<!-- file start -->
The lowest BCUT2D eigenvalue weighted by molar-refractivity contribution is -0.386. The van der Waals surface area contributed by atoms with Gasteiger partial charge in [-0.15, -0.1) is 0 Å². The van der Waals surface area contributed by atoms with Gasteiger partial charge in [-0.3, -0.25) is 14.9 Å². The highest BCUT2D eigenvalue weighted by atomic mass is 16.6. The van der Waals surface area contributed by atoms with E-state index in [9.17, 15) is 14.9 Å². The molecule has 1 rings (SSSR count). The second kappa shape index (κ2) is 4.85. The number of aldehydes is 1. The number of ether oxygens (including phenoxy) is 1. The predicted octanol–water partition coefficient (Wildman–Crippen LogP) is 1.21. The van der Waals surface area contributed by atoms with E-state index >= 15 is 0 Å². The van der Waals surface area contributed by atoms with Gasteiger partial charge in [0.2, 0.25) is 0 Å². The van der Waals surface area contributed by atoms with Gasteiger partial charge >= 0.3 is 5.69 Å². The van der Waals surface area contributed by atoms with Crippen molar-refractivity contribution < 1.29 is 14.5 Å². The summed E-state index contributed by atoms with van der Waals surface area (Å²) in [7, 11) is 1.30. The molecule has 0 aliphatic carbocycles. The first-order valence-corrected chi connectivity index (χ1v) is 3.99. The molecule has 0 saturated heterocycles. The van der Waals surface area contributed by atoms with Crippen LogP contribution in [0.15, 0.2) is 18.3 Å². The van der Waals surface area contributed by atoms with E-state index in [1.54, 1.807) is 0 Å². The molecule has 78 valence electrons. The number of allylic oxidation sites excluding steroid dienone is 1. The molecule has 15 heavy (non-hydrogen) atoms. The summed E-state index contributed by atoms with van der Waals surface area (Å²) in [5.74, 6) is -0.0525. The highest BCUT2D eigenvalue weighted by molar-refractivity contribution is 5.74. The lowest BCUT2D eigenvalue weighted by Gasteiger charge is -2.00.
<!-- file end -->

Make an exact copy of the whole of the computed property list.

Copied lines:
The lowest BCUT2D eigenvalue weighted by molar-refractivity contribution is -0.386. The van der Waals surface area contributed by atoms with Gasteiger partial charge in [-0.15, -0.1) is 0 Å². The van der Waals surface area contributed by atoms with Gasteiger partial charge in [-0.3, -0.25) is 14.9 Å². The highest BCUT2D eigenvalue weighted by atomic mass is 16.6. The van der Waals surface area contributed by atoms with E-state index in [9.17, 15) is 14.9 Å². The molecule has 1 rings (SSSR count). The second kappa shape index (κ2) is 4.85. The number of aldehydes is 1. The number of ether oxygens (including phenoxy) is 1. The predicted octanol–water partition coefficient (Wildman–Crippen LogP) is 1.21. The van der Waals surface area contributed by atoms with E-state index >= 15 is 0 Å². The van der Waals surface area contributed by atoms with Gasteiger partial charge in [0.2, 0.25) is 0 Å². The van der Waals surface area contributed by atoms with Gasteiger partial charge >= 0.3 is 5.69 Å². The van der Waals surface area contributed by atoms with Crippen molar-refractivity contribution < 1.29 is 14.5 Å². The summed E-state index contributed by atoms with van der Waals surface area (Å²) in [7, 11) is 1.30. The molecule has 0 aliphatic carbocycles. The first-order valence-corrected chi connectivity index (χ1v) is 3.99. The molecule has 0 saturated heterocycles. The van der Waals surface area contributed by atoms with Crippen LogP contribution in [0.15, 0.2) is 18.3 Å². The van der Waals surface area contributed by atoms with E-state index in [1.54, 1.807) is 0 Å². The molecule has 78 valence electrons. The number of allylic oxidation sites excluding steroid dienone is 1. The molecule has 15 heavy (non-hydrogen) atoms. The summed E-state index contributed by atoms with van der Waals surface area (Å²) in [5.74, 6) is -0.0525. The highest BCUT2D eigenvalue weighted by molar-refractivity contribution is 5.74. The lowest BCUT2D eigenvalue weighted by Gasteiger charge is -2.00.